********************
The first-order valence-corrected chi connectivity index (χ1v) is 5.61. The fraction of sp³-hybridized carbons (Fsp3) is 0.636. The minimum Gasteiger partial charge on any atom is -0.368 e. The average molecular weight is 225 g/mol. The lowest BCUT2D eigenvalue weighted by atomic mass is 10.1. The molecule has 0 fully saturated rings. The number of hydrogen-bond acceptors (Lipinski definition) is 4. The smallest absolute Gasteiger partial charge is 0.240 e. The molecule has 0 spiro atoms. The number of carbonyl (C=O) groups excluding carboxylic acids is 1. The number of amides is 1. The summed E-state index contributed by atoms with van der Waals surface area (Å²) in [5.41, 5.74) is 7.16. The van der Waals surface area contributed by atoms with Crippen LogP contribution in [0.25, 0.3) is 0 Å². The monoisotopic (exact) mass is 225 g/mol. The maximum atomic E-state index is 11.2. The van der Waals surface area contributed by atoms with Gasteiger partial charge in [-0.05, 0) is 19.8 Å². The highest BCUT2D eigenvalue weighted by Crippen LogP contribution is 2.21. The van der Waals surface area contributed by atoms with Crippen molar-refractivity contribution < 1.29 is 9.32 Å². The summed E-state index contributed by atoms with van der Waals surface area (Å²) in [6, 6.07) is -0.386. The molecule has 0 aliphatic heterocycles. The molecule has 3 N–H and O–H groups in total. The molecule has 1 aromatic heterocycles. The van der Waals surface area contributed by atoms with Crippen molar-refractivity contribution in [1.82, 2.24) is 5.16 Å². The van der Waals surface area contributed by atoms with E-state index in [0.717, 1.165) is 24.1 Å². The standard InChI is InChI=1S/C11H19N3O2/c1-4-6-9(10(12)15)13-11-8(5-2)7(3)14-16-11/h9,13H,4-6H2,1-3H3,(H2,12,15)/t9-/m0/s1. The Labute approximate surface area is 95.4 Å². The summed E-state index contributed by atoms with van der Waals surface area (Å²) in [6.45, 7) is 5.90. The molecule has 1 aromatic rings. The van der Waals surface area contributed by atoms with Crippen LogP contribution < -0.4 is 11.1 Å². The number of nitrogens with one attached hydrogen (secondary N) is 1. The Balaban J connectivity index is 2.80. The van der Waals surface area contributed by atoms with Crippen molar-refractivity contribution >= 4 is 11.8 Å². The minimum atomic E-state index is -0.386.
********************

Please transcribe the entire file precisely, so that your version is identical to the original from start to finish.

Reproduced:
The first-order valence-corrected chi connectivity index (χ1v) is 5.61. The fraction of sp³-hybridized carbons (Fsp3) is 0.636. The minimum Gasteiger partial charge on any atom is -0.368 e. The average molecular weight is 225 g/mol. The lowest BCUT2D eigenvalue weighted by atomic mass is 10.1. The molecule has 0 fully saturated rings. The number of hydrogen-bond acceptors (Lipinski definition) is 4. The smallest absolute Gasteiger partial charge is 0.240 e. The molecule has 0 spiro atoms. The number of carbonyl (C=O) groups excluding carboxylic acids is 1. The number of amides is 1. The summed E-state index contributed by atoms with van der Waals surface area (Å²) in [5.41, 5.74) is 7.16. The van der Waals surface area contributed by atoms with Crippen LogP contribution in [0.25, 0.3) is 0 Å². The monoisotopic (exact) mass is 225 g/mol. The maximum atomic E-state index is 11.2. The van der Waals surface area contributed by atoms with Gasteiger partial charge in [-0.05, 0) is 19.8 Å². The highest BCUT2D eigenvalue weighted by Crippen LogP contribution is 2.21. The van der Waals surface area contributed by atoms with Crippen molar-refractivity contribution < 1.29 is 9.32 Å². The summed E-state index contributed by atoms with van der Waals surface area (Å²) in [6, 6.07) is -0.386. The molecule has 0 aliphatic heterocycles. The molecule has 3 N–H and O–H groups in total. The molecule has 1 aromatic heterocycles. The van der Waals surface area contributed by atoms with Crippen molar-refractivity contribution in [1.82, 2.24) is 5.16 Å². The van der Waals surface area contributed by atoms with E-state index in [0.717, 1.165) is 24.1 Å². The standard InChI is InChI=1S/C11H19N3O2/c1-4-6-9(10(12)15)13-11-8(5-2)7(3)14-16-11/h9,13H,4-6H2,1-3H3,(H2,12,15)/t9-/m0/s1. The Labute approximate surface area is 95.4 Å². The summed E-state index contributed by atoms with van der Waals surface area (Å²) in [6.45, 7) is 5.90. The molecule has 1 aromatic rings. The van der Waals surface area contributed by atoms with Crippen LogP contribution < -0.4 is 11.1 Å². The number of nitrogens with one attached hydrogen (secondary N) is 1. The Balaban J connectivity index is 2.80. The van der Waals surface area contributed by atoms with Crippen molar-refractivity contribution >= 4 is 11.8 Å². The minimum atomic E-state index is -0.386.